Does anyone know the earliest use of the term "Galois extension"? I thought it might be in Emil Artin's Notre Dame lectures but I couldn't find it there. (He does use the terms "normal" and "separable.")

$\begingroup$ The earliest occurrence in MathSciNet seems to be in the review of "Une généralisation de la notion de corps—corpoïde. Un corpoïde remarquable de la théorie des corps valués" by Marc Krasner, C. R. Acad. Sci. Paris 219, (1944) 345–347. The relevant sentence is "Commutative extension corpoids are discussed and Galois extensions defined." $\endgroup$ – Timothy Chow Apr 11 '19 at 2:49
Not an answer, but an extended comment. Probably the terminology is not due to Artin. The Notre Dame lectures were in 1942 and published in 1944. In Emil Artin's 1947 lecture notes (notes taken by Albert A Blank, and seems to have been printed by Courant Institute; I'm not sure as I only have a photocopy) what normally is now called a Galois extension he calls a "normal extension" (he used normal differently from how it is used today).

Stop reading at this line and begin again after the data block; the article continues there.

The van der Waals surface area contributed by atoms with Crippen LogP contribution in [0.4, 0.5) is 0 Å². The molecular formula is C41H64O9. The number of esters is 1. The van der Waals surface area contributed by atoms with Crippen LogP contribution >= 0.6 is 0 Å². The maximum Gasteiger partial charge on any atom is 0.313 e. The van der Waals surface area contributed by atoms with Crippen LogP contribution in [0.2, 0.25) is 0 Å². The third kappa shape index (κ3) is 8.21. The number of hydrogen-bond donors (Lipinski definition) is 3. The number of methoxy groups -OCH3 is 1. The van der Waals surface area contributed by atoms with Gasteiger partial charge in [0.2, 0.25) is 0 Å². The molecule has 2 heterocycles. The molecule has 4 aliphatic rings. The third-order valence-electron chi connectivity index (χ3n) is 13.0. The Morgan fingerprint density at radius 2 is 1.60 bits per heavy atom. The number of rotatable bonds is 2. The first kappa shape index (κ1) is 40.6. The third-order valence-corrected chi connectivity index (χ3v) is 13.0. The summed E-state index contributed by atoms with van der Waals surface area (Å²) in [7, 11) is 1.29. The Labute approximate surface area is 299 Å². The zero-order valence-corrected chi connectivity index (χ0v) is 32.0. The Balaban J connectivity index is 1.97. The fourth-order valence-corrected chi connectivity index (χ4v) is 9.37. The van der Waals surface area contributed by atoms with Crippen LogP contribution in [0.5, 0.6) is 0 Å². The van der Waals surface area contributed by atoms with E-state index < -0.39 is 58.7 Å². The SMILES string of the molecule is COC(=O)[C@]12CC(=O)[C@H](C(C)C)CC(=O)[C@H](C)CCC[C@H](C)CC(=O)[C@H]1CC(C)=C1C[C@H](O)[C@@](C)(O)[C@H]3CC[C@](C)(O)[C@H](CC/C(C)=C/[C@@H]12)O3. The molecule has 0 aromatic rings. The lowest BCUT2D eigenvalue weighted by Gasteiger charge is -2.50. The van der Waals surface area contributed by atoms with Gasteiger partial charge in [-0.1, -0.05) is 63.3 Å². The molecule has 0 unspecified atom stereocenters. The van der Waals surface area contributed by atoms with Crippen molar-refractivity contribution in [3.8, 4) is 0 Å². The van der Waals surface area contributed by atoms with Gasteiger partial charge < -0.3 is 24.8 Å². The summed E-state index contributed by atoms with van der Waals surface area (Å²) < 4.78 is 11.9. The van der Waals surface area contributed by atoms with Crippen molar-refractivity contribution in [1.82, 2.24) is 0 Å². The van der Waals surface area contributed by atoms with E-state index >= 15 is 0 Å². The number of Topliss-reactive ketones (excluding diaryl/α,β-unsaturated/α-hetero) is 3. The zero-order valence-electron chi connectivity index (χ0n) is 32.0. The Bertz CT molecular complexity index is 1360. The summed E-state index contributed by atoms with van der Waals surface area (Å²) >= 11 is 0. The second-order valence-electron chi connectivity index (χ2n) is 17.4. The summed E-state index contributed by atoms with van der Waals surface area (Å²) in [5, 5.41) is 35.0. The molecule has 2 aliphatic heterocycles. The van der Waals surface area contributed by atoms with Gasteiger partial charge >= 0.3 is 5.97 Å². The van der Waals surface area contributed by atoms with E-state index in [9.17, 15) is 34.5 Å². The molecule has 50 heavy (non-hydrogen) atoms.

This is also corroborated by a footnote in Hungerford's Algebra. In my edition the definition of a Galois extension (Definition 2.4 in Chapter V) has a footnote that reads (emphasis mine):
A Galois extension is frequently required to be finite dimensional or at least algebraic ... equivalent to the usual one. Our definition is essentially due to Artin, except that he calls such an extension "normal." Since this use of "normal" conflicts (in case char $F\neq 0$) with the definition of "normal" used by many other authors, we have chosen to follow Artin's basic approach, but to retain the (more or less) conventional terminology.